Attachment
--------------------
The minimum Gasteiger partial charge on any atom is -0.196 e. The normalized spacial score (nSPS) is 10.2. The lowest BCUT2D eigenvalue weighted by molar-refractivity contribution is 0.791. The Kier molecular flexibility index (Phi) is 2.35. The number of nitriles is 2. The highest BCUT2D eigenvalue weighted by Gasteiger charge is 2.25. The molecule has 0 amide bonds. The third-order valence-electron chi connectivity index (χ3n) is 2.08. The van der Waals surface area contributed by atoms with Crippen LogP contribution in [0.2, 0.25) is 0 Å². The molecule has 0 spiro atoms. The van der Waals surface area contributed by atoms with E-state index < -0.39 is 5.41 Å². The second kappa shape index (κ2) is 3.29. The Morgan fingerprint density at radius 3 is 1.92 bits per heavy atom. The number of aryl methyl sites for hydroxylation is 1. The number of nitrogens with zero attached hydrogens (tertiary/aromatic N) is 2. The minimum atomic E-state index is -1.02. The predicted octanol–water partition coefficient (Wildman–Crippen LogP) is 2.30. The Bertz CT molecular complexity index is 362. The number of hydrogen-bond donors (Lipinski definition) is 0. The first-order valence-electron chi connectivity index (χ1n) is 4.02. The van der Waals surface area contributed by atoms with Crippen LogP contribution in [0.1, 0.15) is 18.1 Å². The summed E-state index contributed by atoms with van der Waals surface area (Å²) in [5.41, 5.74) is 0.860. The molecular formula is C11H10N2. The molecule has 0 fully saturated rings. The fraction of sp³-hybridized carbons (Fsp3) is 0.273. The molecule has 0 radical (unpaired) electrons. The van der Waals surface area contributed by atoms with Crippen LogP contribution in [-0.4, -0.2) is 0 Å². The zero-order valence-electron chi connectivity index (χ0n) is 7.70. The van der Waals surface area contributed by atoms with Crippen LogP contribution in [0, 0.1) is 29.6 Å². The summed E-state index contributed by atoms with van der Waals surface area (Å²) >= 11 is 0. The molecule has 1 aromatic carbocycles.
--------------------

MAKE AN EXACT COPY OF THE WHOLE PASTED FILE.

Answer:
The minimum Gasteiger partial charge on any atom is -0.196 e. The normalized spacial score (nSPS) is 10.2. The lowest BCUT2D eigenvalue weighted by molar-refractivity contribution is 0.791. The Kier molecular flexibility index (Phi) is 2.35. The number of nitriles is 2. The highest BCUT2D eigenvalue weighted by Gasteiger charge is 2.25. The molecule has 0 amide bonds. The third-order valence-electron chi connectivity index (χ3n) is 2.08. The van der Waals surface area contributed by atoms with Crippen LogP contribution in [0.2, 0.25) is 0 Å². The molecule has 0 spiro atoms. The van der Waals surface area contributed by atoms with E-state index < -0.39 is 5.41 Å². The second kappa shape index (κ2) is 3.29. The Morgan fingerprint density at radius 3 is 1.92 bits per heavy atom. The number of aryl methyl sites for hydroxylation is 1. The number of nitrogens with zero attached hydrogens (tertiary/aromatic N) is 2. The minimum atomic E-state index is -1.02. The predicted octanol–water partition coefficient (Wildman–Crippen LogP) is 2.30. The Bertz CT molecular complexity index is 362. The number of hydrogen-bond donors (Lipinski definition) is 0. The first-order valence-electron chi connectivity index (χ1n) is 4.02. The van der Waals surface area contributed by atoms with Crippen LogP contribution in [0.1, 0.15) is 18.1 Å². The summed E-state index contributed by atoms with van der Waals surface area (Å²) in [5.41, 5.74) is 0.860. The molecular formula is C11H10N2. The molecule has 0 fully saturated rings. The fraction of sp³-hybridized carbons (Fsp3) is 0.273. The molecule has 0 radical (unpaired) electrons. The van der Waals surface area contributed by atoms with Crippen LogP contribution in [-0.4, -0.2) is 0 Å². The zero-order valence-electron chi connectivity index (χ0n) is 7.70. The van der Waals surface area contributed by atoms with Crippen LogP contribution in [0, 0.1) is 29.6 Å². The summed E-state index contributed by atoms with van der Waals surface area (Å²) >= 11 is 0. The molecule has 1 aromatic carbocycles.